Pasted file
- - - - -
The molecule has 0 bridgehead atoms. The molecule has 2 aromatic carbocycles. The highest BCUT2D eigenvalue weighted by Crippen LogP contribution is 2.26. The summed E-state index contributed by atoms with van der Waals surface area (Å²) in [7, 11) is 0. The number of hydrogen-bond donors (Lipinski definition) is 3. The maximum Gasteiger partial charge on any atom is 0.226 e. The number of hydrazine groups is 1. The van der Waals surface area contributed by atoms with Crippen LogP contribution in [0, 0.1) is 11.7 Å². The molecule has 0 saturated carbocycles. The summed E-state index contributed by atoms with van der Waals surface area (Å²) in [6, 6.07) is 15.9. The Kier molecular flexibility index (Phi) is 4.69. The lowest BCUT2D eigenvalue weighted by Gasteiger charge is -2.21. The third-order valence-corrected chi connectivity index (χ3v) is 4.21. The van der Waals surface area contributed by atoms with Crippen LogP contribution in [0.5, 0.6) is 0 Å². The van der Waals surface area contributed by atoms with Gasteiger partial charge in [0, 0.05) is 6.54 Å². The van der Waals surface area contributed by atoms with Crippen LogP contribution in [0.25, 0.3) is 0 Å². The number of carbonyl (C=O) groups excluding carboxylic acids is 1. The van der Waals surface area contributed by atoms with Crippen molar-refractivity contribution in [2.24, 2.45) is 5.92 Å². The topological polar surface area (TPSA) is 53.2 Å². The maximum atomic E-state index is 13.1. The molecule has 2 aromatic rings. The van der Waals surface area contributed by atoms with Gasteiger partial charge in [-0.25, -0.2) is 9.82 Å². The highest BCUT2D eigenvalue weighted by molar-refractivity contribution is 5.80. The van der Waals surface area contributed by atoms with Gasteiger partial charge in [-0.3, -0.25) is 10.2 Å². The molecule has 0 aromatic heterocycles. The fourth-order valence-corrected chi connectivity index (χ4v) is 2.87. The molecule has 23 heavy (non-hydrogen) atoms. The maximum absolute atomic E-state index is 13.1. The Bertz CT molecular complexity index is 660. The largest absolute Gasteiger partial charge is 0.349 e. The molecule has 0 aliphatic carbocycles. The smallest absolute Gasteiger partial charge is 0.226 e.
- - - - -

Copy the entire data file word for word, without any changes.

The molecule has 0 bridgehead atoms. The molecule has 2 aromatic carbocycles. The highest BCUT2D eigenvalue weighted by Crippen LogP contribution is 2.26. The summed E-state index contributed by atoms with van der Waals surface area (Å²) in [7, 11) is 0. The number of hydrogen-bond donors (Lipinski definition) is 3. The maximum Gasteiger partial charge on any atom is 0.226 e. The number of hydrazine groups is 1. The van der Waals surface area contributed by atoms with Crippen LogP contribution in [0, 0.1) is 11.7 Å². The molecule has 0 saturated carbocycles. The summed E-state index contributed by atoms with van der Waals surface area (Å²) in [6, 6.07) is 15.9. The Kier molecular flexibility index (Phi) is 4.69. The lowest BCUT2D eigenvalue weighted by Gasteiger charge is -2.21. The third-order valence-corrected chi connectivity index (χ3v) is 4.21. The van der Waals surface area contributed by atoms with Crippen LogP contribution in [0.5, 0.6) is 0 Å². The van der Waals surface area contributed by atoms with Gasteiger partial charge in [0, 0.05) is 6.54 Å². The van der Waals surface area contributed by atoms with Crippen LogP contribution in [0.25, 0.3) is 0 Å². The number of carbonyl (C=O) groups excluding carboxylic acids is 1. The van der Waals surface area contributed by atoms with Crippen molar-refractivity contribution in [2.24, 2.45) is 5.92 Å². The topological polar surface area (TPSA) is 53.2 Å². The maximum atomic E-state index is 13.1. The molecule has 2 aromatic rings. The van der Waals surface area contributed by atoms with Gasteiger partial charge in [-0.25, -0.2) is 9.82 Å². The highest BCUT2D eigenvalue weighted by molar-refractivity contribution is 5.80. The van der Waals surface area contributed by atoms with Gasteiger partial charge in [-0.3, -0.25) is 10.2 Å². The molecule has 0 aromatic heterocycles. The fourth-order valence-corrected chi connectivity index (χ4v) is 2.87. The molecule has 23 heavy (non-hydrogen) atoms. The maximum absolute atomic E-state index is 13.1. The Bertz CT molecular complexity index is 660. The largest absolute Gasteiger partial charge is 0.349 e. The molecule has 0 aliphatic carbocycles. The smallest absolute Gasteiger partial charge is 0.226 e.